A native of New Orleans, Sullivan completed his undergraduate studies at Oberlin College, and subsequently moved to New York to attend the Manhattan School of Music. Shortly thereafter, he found himself apprenticing in bands led by acclaimed bandleaders such as Harris and trumpeter Roy Hargrove (who has played an important role in The Jazz Gallery since it’s inception).
It wasn’t long after Ratliff’s article that we first presented Sullivan’s band; he appeared here twice in 2010. This Friday, Sullivan will take the stage at The Gallery to do something he’s never done before: perform solo piano.
Without further ado, Sullivan speaks:
Although your previous appearances at The Gallery have always featured larger groups, you’ll be performing solo on Friday (February 3rd). What is your relationship to performing solo, and what inspired you to choose this context?
Well, this is my first attempt at playing solo piano in public. All of the playing that I do – with the exception of practicing and piano lessons – is with bands, ranging from big bands to trios and occasionally duos. I decided to play solo mainly because I thought it could be a fun and enjoyable learning experience for me.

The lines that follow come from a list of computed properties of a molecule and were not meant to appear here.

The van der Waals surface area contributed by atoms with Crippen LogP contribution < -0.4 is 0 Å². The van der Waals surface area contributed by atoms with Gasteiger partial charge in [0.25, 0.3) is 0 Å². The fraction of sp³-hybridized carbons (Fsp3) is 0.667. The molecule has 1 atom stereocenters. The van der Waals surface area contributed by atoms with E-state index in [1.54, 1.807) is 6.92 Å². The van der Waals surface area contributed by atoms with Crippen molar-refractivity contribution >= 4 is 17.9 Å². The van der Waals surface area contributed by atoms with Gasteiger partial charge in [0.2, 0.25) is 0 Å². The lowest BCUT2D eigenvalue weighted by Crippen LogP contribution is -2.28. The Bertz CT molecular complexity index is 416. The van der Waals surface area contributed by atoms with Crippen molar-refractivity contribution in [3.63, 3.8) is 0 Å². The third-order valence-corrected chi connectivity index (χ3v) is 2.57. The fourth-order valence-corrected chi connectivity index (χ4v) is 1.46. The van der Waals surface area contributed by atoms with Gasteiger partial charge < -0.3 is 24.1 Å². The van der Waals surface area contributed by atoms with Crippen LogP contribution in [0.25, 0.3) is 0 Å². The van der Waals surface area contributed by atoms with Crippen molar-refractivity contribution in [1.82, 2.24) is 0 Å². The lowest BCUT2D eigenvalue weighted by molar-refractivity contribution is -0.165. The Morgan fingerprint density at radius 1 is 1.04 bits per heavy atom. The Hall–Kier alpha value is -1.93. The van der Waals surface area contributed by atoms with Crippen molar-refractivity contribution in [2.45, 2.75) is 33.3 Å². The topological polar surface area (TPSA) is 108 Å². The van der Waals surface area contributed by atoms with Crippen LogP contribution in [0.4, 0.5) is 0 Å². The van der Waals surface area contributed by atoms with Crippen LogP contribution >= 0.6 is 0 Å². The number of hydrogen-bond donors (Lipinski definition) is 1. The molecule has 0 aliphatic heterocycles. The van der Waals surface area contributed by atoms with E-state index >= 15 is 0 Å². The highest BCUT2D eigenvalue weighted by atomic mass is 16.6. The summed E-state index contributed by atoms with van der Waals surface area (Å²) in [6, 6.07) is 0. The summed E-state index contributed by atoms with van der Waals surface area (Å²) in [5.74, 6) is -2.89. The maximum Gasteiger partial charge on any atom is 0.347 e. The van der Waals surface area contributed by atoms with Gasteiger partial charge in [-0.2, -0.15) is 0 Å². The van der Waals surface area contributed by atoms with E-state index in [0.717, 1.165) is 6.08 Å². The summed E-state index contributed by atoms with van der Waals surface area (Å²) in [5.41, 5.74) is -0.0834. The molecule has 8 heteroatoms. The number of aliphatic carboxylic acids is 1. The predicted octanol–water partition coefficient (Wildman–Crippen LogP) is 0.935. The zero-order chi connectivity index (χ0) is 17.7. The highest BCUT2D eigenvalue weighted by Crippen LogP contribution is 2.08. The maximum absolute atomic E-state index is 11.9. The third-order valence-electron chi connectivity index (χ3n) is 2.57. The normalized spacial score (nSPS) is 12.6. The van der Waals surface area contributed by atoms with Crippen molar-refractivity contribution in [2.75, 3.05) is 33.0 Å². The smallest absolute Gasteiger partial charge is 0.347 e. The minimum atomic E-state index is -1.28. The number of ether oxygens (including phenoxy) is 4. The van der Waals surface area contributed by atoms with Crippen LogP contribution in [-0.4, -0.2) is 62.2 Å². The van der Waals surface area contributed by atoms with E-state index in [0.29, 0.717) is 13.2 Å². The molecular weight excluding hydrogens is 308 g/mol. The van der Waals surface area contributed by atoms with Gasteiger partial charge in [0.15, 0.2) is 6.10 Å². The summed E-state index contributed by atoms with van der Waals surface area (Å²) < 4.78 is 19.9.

You’ll be performing both original music and music by other composers on Friday. Describe your approach to writing and arranging music for the solo piano setting.
One thing that will hopefully be cool about this show is that I will finally get to perform my tunes in their original context. Most, if not all, of my tunes were written at the piano, and were based on certain experiences in my life: the death of a family member or teacher, a break-up, or even a painting. In writing for/with the piano, I try to think of textures and colors that I can draw from the instrument, since the piano is such a colorful instrument.
The challenge of playing solo versions of other composers’ music will be to orchestrate these tunes in way so that the rhythm section won’t be missed. Another challenge will be playing in contrasting styles – stride, contrapuntally, or even chorally – and playing them in way that is interesting and fun. This creates both freedom and restrictions at the same time.
How does the physical interface of the piano – the idiosyncrasies of the instrument itself – inform your approach to composing for the instrument?
Larry Willis once told me that the piano is a very strange instrument because the odds are always 88 to 10. So, because I only have ten fingers, I have to approach it as an orchestral instrument, making each tune I play, whether it is a cover or an original, tell a story. Most importantly though, my job is to be as musical honest as I can, presenting something that hopefully everyone can enjoy.
Is there anything else you’d like to add about what we can expect on Friday?
It should be fun! I’m a bit nervous about it, but hopefully the anxiety will go away by show time.
And, I’ve been asked to do some singing. I think I may do some of that as well.